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News / Nation & World

Experts say Gaza is at ‘high risk’ of famine despite increased aid to the north

By SAM MEDNICK and MOHAMMAD JAHJOUH, Associated Press
Published: June 24, 2024, 1:29pm
3 Photos
Climbers With Palestine, a rock climbing activist collective, hang a banner reading &ldquo;Stop the genocide&rdquo; from El Capitan in Yosemite Valley, Calif., Monday, June 17, 2024.
Climbers With Palestine, a rock climbing activist collective, hang a banner reading “Stop the genocide” from El Capitan in Yosemite Valley, Calif., Monday, June 17, 2024. (Alexa Flower/Climbers With Palestine via AP) Photo Gallery

KHAN YOUNIS, Gaza Strip (AP) — An influx of aid appears to have eased a hunger crisis in northern Gaza for now, but the entire territory remains at “high risk” of famine after Israel’s offensive in Rafah caused displacement and the disruption of aid operations in the south, a draft report said Monday.

The report by the leading international authority on the severity of hunger crises said nearly everyone in Gaza is struggling to get enough food and that more than 495,000 people, or greater than a fifth of the population of 2.3 million, are expected to experience the highest level of starvation in the coming months.

That’s despite months of U.S. pressure on Israel to do more to facilitate aid efforts, the installation of a $230 million U.S.-built pier that has been beset by problems and repeated airdrops by multiple countries that aid agencies say are insufficient to meet vital needs.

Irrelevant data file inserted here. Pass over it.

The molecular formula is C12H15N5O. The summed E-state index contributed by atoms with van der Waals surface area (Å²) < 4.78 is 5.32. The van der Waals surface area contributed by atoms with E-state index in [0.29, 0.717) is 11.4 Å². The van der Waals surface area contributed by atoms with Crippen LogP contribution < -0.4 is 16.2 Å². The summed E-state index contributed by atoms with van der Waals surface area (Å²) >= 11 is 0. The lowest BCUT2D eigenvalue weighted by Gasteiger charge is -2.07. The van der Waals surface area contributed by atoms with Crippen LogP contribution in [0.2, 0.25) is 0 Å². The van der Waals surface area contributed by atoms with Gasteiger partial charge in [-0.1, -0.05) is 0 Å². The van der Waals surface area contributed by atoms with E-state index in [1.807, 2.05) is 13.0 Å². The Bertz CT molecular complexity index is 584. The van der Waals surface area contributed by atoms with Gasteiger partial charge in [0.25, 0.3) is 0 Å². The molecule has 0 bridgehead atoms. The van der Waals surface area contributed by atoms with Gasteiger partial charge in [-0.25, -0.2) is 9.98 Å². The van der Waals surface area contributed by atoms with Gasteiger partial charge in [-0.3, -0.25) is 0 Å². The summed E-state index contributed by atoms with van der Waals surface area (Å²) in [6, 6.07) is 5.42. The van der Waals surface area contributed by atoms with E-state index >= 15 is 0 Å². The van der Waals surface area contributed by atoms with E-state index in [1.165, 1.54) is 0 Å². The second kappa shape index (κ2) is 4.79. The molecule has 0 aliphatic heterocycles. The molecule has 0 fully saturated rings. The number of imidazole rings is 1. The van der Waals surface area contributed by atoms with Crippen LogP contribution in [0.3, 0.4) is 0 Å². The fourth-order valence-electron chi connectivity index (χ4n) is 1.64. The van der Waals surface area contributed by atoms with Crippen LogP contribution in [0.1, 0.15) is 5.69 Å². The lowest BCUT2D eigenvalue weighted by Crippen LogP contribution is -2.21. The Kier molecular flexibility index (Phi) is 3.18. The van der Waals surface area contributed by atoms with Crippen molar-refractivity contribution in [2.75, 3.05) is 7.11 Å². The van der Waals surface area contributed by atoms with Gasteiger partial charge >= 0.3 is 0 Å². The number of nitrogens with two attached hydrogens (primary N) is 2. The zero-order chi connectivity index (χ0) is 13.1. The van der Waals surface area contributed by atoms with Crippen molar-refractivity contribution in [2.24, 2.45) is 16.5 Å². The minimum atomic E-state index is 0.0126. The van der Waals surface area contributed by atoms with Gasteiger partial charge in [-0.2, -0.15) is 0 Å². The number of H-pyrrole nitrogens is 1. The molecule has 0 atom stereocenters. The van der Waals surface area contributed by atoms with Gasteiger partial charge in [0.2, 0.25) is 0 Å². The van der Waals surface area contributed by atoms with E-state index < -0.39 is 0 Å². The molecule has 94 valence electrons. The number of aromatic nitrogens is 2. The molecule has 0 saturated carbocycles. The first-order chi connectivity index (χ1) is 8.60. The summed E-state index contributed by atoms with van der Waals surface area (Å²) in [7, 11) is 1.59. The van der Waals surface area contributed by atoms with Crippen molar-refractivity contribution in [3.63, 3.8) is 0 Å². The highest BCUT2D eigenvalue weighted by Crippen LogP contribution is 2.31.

Israel invaded Gaza after Hamas’ attack on Oct. 7, in which Palestinian militants killed around 1,200 people, mostly civilians, and abducted about 250. The war has killed more than 37,000 Palestinians, according to the Gaza Health Ministry, which doesn’t say how many were civilians or fighters.

Israel imposed a complete siege on the territory at the start of the war and has only gradually eased it under pressure from Washington. The war has destroyed most of Gaza’s capacity to produce its own food.

The latest findings come from the Integrated Food Security Phase Classification, or IPC, an initiative first set up in 2004 during the famine in Somalia that now includes more than a dozen U.N. agencies, aid groups, governments and other bodies. The Associated Press obtained a draft of its latest report, the final version of which is set to be released Tuesday.

In its last report, in March, the IPC said that famine was “imminent” in northern Gaza, which has suffered widespread destruction and which Israeli troops have surrounded and largely isolated since the earliest days of the ground invasion. That report said that around a third of Gaza’s population was experiencing stage 5 hunger — the highest level of starvation.

In April, after Israeli strikes killed seven aid workers and sparked international outrage, Israel promised to ramp up aid, and it later opened additional land crossings in the north. The IPC said the amount of food deliveries to the north “sharply increased.”